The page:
Connection handling in Aurora MySQL and MySQL - Amazon Aurora MySQL Database Administrator’s Handbook

Connection handling in Aurora MySQL and MySQL

MySQL Community Edition manages connections in a one-thread-per-connection fashion. This means that each individual user connection receives a dedicated operating system thread in the mysqld process. Issues with this type of connection handling include:

  • Relatively high memory use when there is a large number of user connections, even if the connections are completely idle

  • Higher internal server contention and context switching overhead when working with thousands of user connections

Aurora MySQL supports a thread pool approach that addresses these issues. You can characterize the thread pool approach as follows:

  • It uses thread multiplexing, where a number of worker threads can switch between user sessions (connections). A worker thread is not fixed or dedicated to a single user session. Whenever a connection is not active (for example, is idle, waiting for user input, waiting for I/O, and so on), the worker thread can switch to another connection and do useful work.

    You can think of worker threads as CPU cores in a multi-core system. Even though you only have a few cores, you can easily run hundreds of programs simultaneously because they're not all active at the same time. This highly efficient approach means that Aurora MySQL can handle thousands of concurrent clients with just a handful of worker threads.

  • The thread pool automatically scales itself. The Aurora MySQL database process continuously monitors its thread pool state and launches new workers or destroys existing ones as needed. This is transparent to the user and doesn’t need any manual configuration.

Server thread pooling reduces the server-side cost of maintaining connections.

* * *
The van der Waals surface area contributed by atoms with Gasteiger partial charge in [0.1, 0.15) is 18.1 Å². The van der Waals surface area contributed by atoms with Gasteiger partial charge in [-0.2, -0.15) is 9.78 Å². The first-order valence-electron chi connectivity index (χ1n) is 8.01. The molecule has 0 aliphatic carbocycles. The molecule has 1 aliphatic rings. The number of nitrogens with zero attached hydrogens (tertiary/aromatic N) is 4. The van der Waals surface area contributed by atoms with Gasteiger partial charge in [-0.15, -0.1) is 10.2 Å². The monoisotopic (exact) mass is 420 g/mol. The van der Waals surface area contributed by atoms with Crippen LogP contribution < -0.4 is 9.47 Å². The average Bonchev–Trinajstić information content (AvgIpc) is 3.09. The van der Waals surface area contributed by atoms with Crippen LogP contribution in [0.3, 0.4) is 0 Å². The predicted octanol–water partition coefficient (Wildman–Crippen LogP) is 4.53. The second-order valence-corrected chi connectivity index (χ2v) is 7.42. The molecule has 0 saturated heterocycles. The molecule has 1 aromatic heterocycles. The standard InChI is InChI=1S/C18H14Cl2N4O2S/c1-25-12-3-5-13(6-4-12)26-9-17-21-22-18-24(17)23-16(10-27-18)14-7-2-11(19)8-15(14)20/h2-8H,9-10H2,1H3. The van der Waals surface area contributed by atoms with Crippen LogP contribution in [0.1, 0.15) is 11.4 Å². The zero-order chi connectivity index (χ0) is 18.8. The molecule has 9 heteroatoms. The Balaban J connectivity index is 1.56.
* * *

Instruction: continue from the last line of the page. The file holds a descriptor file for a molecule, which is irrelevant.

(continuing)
However, it doesn’t eliminate the cost of setting up these connections in the first place. Opening and closing connections isn't as simple as sending a single TCP packet. For busy workloads with short-lived connections (for example, key-value or online transaction processing (OLTP)), consider using an application-side connection pool.

The following is a network packet trace for a MySQL connection handshake taking place between a client and a MySQL-compatible server located in the same Availability Zone:

04:23:29.547316 IP client.32918 > server.mysql: tcp 0 04:23:29.547478 IP server.mysql > client.32918: tcp 0 04:23:29.547496 IP client.32918 > server.mysql: tcp 0 04:23:29.547823 IP server.mysql > client.32918: tcp 78 04:23:29.547839 IP client.32918 > server.mysql: tcp 0 04:23:29.547865 IP client.32918 > server.mysql: tcp 191 04:23:29.547993 IP server.mysql > client.32918: tcp 0 04:23:29.548047 IP server.mysql > client.32918: tcp 11 04:23:29.548091 IP client.32918 > server.mysql: tcp 37 04:23:29.548361 IP server.mysql > client.32918: tcp 99 04:23:29.587272 IP client.32918 > server.mysql: tcp 0

This is a packet trace for closing the connection:

04:23:37.117523 IP client.32918 > server.mysql: tcp 13 04:23:37.117818 IP server.mysql > client.32918: tcp 56 04:23:37.117842 IP client.32918 > server.mysql: tcp 0

As you can see, even the simple act of opening and closing a single connection involves an exchange of several network packets. The connection overhead becomes more pronounced when you consider SQL statements issued by drivers as part of connection setup (for example, SET variable_name = value commands used to set session-level configuration). Server-side thread pooling doesn’t eliminate this type of overhead.